By Joseph S. Nye, Harvard University Distinguished Service Professor

"It is true that the U.S. military has an impressive operational capacity, but the practice of turning to the Pentagon because it can get things done leads to the image of an over-militarized foreign policy. Moreover, it can create a destructive cycle, as the capacity of civilian agencies and tools gets hollowed out to feed the military budget. Today, the United States spends about 500 times more on its military than it does on broadcasting and exchanges combined. Congress cuts shortwave broadcasts to save the equivalent of one hour of the defense budget. Is that smart?"

 

 

April 12, 2011

"A 2007 Trip to Libya"

Op-Ed, Boston Globe

By Joseph S. Nye, Harvard University Distinguished Service Professor

"It is possible, however, that the mere presence of Harvard professors bolstered his confidence and determination to remain in power. If so, I regret such an unintended consequence of my visit, since I am on record supporting his overthrow and agree with President Obama's actions. But I suspect that for all Harvard's self-importance (which the Globe editorial echoes), there are more significant causes of Khadafy's intransigence today than the visit of a professor four years ago."

 

 

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April 7, 2011

"From Lone Ranger to Smart Arranger"

Op-Ed, Politico

By Joseph S. Nye, Harvard University Distinguished Service Professor

"...Obama was careful not to create a global narrative of a third U.S. military attack on a Muslim country, which would have reverberated from Morocco to Indonesia. Instead, he waited until the Arab League and U.N. Security Council resolutions provided a narrative of a legitimate enforcement of humanitarian responsibility to protect civilians."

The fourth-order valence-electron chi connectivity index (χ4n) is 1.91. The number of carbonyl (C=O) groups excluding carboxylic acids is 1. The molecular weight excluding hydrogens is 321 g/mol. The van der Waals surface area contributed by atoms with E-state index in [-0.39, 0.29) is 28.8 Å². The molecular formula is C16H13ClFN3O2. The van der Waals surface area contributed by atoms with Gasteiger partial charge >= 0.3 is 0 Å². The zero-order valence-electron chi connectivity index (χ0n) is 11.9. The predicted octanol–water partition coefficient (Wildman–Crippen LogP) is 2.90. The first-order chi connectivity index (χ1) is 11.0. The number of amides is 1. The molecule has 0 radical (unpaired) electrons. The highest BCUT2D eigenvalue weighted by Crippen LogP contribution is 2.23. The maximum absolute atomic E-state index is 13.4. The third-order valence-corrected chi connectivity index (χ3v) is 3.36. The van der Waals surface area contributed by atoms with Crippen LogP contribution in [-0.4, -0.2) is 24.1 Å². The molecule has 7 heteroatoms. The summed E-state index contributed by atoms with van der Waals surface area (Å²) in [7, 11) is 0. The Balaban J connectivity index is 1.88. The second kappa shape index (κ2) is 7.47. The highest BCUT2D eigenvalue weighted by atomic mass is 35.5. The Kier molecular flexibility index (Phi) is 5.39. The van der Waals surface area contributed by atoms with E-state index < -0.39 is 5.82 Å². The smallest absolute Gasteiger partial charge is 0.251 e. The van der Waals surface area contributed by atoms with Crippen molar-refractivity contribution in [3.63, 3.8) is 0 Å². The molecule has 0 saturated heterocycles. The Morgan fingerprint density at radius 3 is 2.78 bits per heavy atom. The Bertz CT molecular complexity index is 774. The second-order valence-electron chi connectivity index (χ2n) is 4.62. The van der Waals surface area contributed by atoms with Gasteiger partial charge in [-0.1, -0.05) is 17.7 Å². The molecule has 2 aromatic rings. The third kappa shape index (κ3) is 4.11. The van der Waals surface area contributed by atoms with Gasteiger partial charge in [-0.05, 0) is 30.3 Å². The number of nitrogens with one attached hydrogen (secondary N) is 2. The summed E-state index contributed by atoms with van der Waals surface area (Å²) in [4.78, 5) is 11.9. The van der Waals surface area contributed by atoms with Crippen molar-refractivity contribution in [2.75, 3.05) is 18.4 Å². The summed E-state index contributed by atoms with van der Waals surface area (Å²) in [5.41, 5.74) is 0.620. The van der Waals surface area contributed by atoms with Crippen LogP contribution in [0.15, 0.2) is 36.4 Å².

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April 6, 2011

"U.S.-China Relationship: A Shift in Perceptions of Power"

Op-Ed, Los Angeles Times

By Joseph S. Nye, Harvard University Distinguished Service Professor

"It is likely that China's leaders will draw back somewhat from the overly assertive posture that has proved so costly. Hu's stated desire to cooperate on terrorism, nonproliferation and clean energy should help reduce tensions, but powerful domestic interest groups in export industries and the People's Liberation Army want to limit economic and military cooperation. And most important, given the increasing nationalism of the Chinese people that one sees on display in the blogosphere, it will be difficult for top Chinese leaders to change their policies dramatically."

 

 

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March 25, 2011

"China's Repression Undoes Its Charm Offensive"

Op-Ed, Washington Post

By Joseph S. Nye, Harvard University Distinguished Service Professor

"After my lecture at Beijing University, a student asked how China could increase its soft power. I suggested that he ask himself why India's Bollywood films command far greater international audiences than do Chinese films. Does India have better directors and actors? When Zhang Yimou, the acclaimed Chinese director, was asked a similar question, he replied that films about contemporary China are neutered by the censors. I told the student that much of a country's soft power is generated by its civil society and that China had to lighten up on its censorship and controls if it wished to succeed."